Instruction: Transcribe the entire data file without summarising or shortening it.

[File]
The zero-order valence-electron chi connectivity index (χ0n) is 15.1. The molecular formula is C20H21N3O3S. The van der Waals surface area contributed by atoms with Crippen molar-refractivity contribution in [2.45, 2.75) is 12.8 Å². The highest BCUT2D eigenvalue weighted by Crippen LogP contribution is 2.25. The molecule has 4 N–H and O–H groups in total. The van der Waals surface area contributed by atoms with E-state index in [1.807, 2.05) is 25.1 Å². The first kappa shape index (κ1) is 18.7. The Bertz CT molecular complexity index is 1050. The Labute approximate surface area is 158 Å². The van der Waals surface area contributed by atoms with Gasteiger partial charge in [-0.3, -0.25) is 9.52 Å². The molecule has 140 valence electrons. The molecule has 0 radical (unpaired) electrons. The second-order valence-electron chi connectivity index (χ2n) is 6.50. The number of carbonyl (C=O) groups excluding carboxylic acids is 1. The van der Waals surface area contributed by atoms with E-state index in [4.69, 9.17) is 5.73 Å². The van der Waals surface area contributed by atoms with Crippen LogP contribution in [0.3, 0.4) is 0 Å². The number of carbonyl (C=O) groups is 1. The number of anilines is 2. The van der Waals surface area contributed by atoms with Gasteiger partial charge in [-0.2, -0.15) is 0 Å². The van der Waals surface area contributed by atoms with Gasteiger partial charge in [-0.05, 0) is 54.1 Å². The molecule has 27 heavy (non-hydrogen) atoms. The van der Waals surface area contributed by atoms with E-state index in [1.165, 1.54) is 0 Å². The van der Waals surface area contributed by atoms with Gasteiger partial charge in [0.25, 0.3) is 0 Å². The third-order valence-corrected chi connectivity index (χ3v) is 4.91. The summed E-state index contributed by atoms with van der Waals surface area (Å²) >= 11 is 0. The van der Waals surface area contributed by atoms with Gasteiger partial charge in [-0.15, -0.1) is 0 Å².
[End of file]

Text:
The zero-order valence-electron chi connectivity index (χ0n) is 15.1. The molecular formula is C20H21N3O3S. The van der Waals surface area contributed by atoms with Crippen molar-refractivity contribution in [2.45, 2.75) is 12.8 Å². The highest BCUT2D eigenvalue weighted by Crippen LogP contribution is 2.25. The molecule has 4 N–H and O–H groups in total. The van der Waals surface area contributed by atoms with E-state index in [1.807, 2.05) is 25.1 Å². The first kappa shape index (κ1) is 18.7. The Bertz CT molecular complexity index is 1050. The Labute approximate surface area is 158 Å². The van der Waals surface area contributed by atoms with Gasteiger partial charge in [-0.3, -0.25) is 9.52 Å². The molecule has 140 valence electrons. The molecule has 0 radical (unpaired) electrons. The second-order valence-electron chi connectivity index (χ2n) is 6.50. The number of carbonyl (C=O) groups excluding carboxylic acids is 1. The van der Waals surface area contributed by atoms with E-state index in [4.69, 9.17) is 5.73 Å². The van der Waals surface area contributed by atoms with Crippen LogP contribution in [0.3, 0.4) is 0 Å². The number of carbonyl (C=O) groups is 1. The number of anilines is 2. The van der Waals surface area contributed by atoms with Gasteiger partial charge in [-0.2, -0.15) is 0 Å². The van der Waals surface area contributed by atoms with Gasteiger partial charge in [-0.05, 0) is 54.1 Å². The molecule has 27 heavy (non-hydrogen) atoms. The van der Waals surface area contributed by atoms with E-state index in [1.165, 1.54) is 0 Å². The van der Waals surface area contributed by atoms with Gasteiger partial charge in [0.25, 0.3) is 0 Å². The third-order valence-corrected chi connectivity index (χ3v) is 4.91. The summed E-state index contributed by atoms with van der Waals surface area (Å²) >= 11 is 0. The van der Waals surface area contributed by atoms with Gasteiger partial charge in [-0.15, -0.1) is 0 Å².